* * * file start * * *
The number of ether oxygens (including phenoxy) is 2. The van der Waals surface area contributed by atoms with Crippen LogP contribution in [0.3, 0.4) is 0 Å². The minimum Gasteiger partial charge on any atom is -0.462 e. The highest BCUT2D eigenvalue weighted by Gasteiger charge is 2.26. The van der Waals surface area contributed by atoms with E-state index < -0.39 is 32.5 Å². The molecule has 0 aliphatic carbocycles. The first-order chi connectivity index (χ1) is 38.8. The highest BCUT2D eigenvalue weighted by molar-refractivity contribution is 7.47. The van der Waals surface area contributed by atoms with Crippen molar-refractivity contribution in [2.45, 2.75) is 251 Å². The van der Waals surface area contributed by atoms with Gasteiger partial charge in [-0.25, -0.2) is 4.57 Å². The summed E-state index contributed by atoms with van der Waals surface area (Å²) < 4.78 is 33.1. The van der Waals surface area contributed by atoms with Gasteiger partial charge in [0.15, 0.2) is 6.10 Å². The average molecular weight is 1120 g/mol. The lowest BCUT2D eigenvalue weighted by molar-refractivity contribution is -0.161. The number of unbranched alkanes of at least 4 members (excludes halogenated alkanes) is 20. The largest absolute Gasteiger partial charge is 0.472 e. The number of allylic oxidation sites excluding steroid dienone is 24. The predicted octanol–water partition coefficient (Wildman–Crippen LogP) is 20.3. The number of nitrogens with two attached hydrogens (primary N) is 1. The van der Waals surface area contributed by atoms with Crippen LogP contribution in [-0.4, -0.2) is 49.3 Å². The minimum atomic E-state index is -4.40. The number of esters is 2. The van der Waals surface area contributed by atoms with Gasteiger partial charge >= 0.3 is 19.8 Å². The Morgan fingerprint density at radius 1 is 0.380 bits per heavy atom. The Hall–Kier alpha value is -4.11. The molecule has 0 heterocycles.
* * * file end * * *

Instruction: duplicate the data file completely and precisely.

The number of ether oxygens (including phenoxy) is 2. The van der Waals surface area contributed by atoms with Crippen LogP contribution in [0.3, 0.4) is 0 Å². The minimum Gasteiger partial charge on any atom is -0.462 e. The highest BCUT2D eigenvalue weighted by Gasteiger charge is 2.26. The van der Waals surface area contributed by atoms with E-state index < -0.39 is 32.5 Å². The molecule has 0 aliphatic carbocycles. The first-order chi connectivity index (χ1) is 38.8. The highest BCUT2D eigenvalue weighted by molar-refractivity contribution is 7.47. The van der Waals surface area contributed by atoms with Crippen molar-refractivity contribution in [2.45, 2.75) is 251 Å². The van der Waals surface area contributed by atoms with Gasteiger partial charge in [-0.25, -0.2) is 4.57 Å². The summed E-state index contributed by atoms with van der Waals surface area (Å²) < 4.78 is 33.1. The van der Waals surface area contributed by atoms with Gasteiger partial charge in [0.15, 0.2) is 6.10 Å². The average molecular weight is 1120 g/mol. The lowest BCUT2D eigenvalue weighted by molar-refractivity contribution is -0.161. The number of unbranched alkanes of at least 4 members (excludes halogenated alkanes) is 20. The largest absolute Gasteiger partial charge is 0.472 e. The number of allylic oxidation sites excluding steroid dienone is 24. The predicted octanol–water partition coefficient (Wildman–Crippen LogP) is 20.3. The number of nitrogens with two attached hydrogens (primary N) is 1. The van der Waals surface area contributed by atoms with Crippen LogP contribution in [-0.4, -0.2) is 49.3 Å². The minimum atomic E-state index is -4.40. The number of esters is 2. The van der Waals surface area contributed by atoms with Gasteiger partial charge >= 0.3 is 19.8 Å². The Morgan fingerprint density at radius 1 is 0.380 bits per heavy atom. The Hall–Kier alpha value is -4.11. The molecule has 0 heterocycles.